Hall Elizabeth Seminar 7 Makeup Paper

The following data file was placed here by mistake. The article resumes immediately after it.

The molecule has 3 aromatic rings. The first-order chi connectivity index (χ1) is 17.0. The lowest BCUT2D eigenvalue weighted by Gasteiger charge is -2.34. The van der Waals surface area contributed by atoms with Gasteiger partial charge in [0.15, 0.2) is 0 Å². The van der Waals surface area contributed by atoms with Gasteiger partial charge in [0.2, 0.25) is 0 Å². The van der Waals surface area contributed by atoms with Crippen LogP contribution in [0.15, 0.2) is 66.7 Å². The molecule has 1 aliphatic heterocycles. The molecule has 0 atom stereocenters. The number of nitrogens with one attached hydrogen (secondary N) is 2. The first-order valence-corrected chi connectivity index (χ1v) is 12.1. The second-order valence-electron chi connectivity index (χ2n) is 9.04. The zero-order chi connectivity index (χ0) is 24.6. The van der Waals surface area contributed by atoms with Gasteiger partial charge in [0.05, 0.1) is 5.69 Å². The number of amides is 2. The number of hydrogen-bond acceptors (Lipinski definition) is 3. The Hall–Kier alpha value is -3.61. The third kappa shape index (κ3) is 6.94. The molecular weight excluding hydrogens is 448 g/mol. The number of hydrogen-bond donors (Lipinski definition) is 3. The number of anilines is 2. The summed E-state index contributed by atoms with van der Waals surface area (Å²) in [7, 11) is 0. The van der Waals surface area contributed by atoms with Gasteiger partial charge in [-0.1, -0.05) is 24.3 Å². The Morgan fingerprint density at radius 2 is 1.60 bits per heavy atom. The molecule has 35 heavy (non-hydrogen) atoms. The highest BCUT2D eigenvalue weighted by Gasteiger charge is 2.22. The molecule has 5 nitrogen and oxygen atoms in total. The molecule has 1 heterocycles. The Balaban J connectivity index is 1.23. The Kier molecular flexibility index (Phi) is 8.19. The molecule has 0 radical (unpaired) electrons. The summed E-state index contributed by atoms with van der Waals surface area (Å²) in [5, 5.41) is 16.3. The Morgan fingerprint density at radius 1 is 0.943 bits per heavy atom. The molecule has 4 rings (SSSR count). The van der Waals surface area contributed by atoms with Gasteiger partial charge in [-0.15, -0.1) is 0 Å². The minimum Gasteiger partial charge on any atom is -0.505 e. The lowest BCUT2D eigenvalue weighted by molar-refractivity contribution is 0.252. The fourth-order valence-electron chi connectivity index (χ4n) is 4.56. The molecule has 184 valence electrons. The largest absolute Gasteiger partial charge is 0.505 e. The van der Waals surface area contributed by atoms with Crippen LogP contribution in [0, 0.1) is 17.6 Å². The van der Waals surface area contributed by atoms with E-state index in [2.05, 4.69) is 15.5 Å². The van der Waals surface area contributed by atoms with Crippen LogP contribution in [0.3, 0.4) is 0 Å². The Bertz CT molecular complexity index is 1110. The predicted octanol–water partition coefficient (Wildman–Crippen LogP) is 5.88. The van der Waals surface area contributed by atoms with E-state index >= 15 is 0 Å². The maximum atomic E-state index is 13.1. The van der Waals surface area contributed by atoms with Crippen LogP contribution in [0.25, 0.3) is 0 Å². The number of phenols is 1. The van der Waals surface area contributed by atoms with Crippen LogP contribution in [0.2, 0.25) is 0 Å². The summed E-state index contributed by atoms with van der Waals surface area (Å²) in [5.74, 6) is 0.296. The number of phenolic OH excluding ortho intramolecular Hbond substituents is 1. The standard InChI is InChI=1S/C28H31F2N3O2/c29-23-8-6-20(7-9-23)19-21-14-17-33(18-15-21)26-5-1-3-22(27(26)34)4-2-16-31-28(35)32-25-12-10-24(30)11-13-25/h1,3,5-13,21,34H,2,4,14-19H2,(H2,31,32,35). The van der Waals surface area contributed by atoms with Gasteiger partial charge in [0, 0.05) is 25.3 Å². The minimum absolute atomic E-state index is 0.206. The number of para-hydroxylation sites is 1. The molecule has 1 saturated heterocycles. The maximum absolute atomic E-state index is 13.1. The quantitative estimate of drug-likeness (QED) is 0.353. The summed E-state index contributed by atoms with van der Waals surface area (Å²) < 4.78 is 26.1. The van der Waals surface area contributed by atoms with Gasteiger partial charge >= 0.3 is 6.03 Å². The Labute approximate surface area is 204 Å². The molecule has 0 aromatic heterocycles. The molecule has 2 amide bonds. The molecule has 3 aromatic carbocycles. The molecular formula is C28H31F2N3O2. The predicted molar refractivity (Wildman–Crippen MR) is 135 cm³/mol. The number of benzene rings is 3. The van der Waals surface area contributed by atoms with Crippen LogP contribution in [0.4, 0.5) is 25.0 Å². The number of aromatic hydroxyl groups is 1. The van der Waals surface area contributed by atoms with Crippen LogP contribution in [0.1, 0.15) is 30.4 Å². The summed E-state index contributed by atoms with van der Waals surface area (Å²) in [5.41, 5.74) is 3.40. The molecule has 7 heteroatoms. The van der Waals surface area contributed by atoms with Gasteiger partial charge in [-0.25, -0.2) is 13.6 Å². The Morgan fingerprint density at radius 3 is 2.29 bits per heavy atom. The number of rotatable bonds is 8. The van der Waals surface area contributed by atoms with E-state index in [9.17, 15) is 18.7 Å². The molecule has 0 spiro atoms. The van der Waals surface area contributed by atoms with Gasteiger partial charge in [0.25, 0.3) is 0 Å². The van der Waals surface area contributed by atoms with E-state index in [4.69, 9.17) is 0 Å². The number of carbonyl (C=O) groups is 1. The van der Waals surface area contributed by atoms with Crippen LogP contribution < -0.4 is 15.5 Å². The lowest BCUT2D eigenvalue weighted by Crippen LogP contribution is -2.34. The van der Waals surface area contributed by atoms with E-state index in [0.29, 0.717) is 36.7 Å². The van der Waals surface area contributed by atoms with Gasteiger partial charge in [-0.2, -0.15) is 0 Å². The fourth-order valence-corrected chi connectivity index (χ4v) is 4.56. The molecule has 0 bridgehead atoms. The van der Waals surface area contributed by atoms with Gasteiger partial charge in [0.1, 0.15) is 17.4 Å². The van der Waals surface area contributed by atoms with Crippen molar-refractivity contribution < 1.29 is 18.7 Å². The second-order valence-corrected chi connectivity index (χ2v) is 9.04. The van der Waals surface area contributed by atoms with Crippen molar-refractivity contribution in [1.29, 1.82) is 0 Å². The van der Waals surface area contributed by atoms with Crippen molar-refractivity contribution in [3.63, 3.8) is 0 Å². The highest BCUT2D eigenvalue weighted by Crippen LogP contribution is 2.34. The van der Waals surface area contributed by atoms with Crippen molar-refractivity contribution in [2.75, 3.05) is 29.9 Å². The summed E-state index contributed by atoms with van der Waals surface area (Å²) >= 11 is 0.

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  • 1. Crime and the American Dream<br />Elizabeth Hall<br />Kaplan University<br />CJ302-01<br />May 20, 2010<br />Ana Moore<br />Crime and the American Dream<br />The United States Declaration of Independence guarantees every citizen of the United States (U.S.) the unalienable rights to life, liberty and the pursuit of happiness. The document states, “We hold these truths to be self-evident, that all men are created equal, that they are endowed by their Creator” with these rights (Jefferson, 1776). These rights, along with the idea that everyone in America shares the same goals and values, which includes the idea of the American Dream, means that everyone undergoes the socialization process of believing that obtaining possessions and monetary gain through competition is the right way to obtain status in this country through Capitalism. Robert Merton’s Theory of Anomie applied Emile Durkheim’s thoughts, on Anomie to the study of criminology to fit the modern U.S. society’s cultural norms, economic values, and social environment. According to Siegel (2010), Messner and Rosenfeld, applied this to the macro level, and brought forth their institutional anomie theory, which holds the standpoint that disruptive anti-constructive behavior serves a purpose in modern society due to cultural and institutional pressure. Publishing their strain theory, in a book titled Crime and the American Dream; they provide observations into our society. They observe that because our American system, based upon capitalism, leaves all other social norms and configurations present but falling below the importance of the economy, in our society, the American Dream and our capitalistic society inherently cause people to feel the need to achieve these materialistic goals by any means necessary. (Siegel, 2010)<br />Merton’s Strain Theory of Anomie<br />Robert Merton established that two fundamentals of our society interrelate to form<br />conditions of anomie, which is a lack of cultural norms due to rapidly changing cultural and economical conditions in the U. S... He also felt that every individual person had their own ideas on what the goals of society actually are, and that they used modes of adaptation, depending on what social inequality, standing, and class they are, to achieve these goals. These modes are conformity, innovation, ritualism, retreatism, and rebellion. Some people, in order to relieve the strain caused by conflict between the goal, and having the means to attain the goal, resort to criminality to attain the goal, linking abnormal conduct and actions to the fact that legal means to attain success are not fairly distributed in a capitalistic society. Contemporary strain theorists such as Steven Messner and Richard Rosenfeld have adopted Merton’s theory on a macro-level, introducing institutional anomic theory. (Siegel, 2010)<br />Messner and Rosenfeld’s Theory of Institutional Anomie<br /> Messner and Rosenfeld contributed a significant addendum to Merton’s Theory using anomie to hold the standpoint that disruptive anti-constructive behavior serves a purpose in modern society due to cultural and institutional pressure. They concur with Merton on the analysis that the goal of success is all-encompassing to American society. They then go on to term the idea the American Dream, which can be utilized as both a process to go through, and a goal to achieve. The process engages both the socialization of people to chase monetary or material achievement, and having the people trust that affluence is actually a possible endeavor. The goal entails Americans amassing monetary and material wealth through healthy personal competition, or in broader terms, capitalism. This causes anomic circumstances to occur because the aspiration to achieve, regardless of the cost, causes any semblance of community to lessen, and causes people to have less regard for their fellow man, promotes individual ambition, and curbs the craving for any other value than material achievement. This promotes crime because the means to attain those goals is not distributed evenly. People from upper middle class and wealthy backgrounds have an advantage early in life simply because their parents have more wealth to give them additional opportunities such as better schooling, the ability to participate in activities which further chances at a better college education, and better values taught at home. The reverse is true for people coming from lower income families. Parents are forced to work longer hours for less pay, providing less supervision, and less ability to pay for extracurricular activities, and are either unavailable to teach strong moral values, or are of a criminal nature themselves, teaching the wrong values, such as stealing, cheating, and substance abuse, manufacture, and selling of substances, as being perfectly acceptable behavior. This theory supports the fact that lower income areas have a higher crime rate. (Siegel, 2010)<br />Conclusion<br />Messner and Rosenfeld’s theory does effectively explain most crime in America today. The exception to this would be crimes committed by those criminals who offend for pleasure, passion, or sexually driven needs, such as most American serial murder crimes, crimes committed out of passion, such as the husband who comes home early and catches his wife with another man. The devaluation of the morals of American Society began in the 60’s, and continues on a downward spiral today. This devaluation promotes the idea that crime for profit is ok, and allows more people to commit crimes to gain prosperity and wealth without having the moral compass to let the fact that it is illegal, and morally wrong to do so. In order to change the situation, the criminal justice system would have to enact policies that reflect moral change, which would have to be initiated by the people of our country making it known by voting or polling, that they want these changes to take place.<br /> <br /> References<br />Jefferson, T (1776). Declaration of independence: A transcript. Retrieved May 12, 2010 from<br /> http://www.archives.gov/exhibits/charters/declaration_transcript.html<br />Siegel, L. J. (n.d.) Criminology the Core. Third Edition. University of Massachusetts, Lowell: Thompson Wadsworth & Cengage Learning.<br />Siegel, L.J. (2010). Criminology: Theories, Patterns, and Typologies. Tenth Edition. Belmont: Wadsworth Cengage Learning.<br />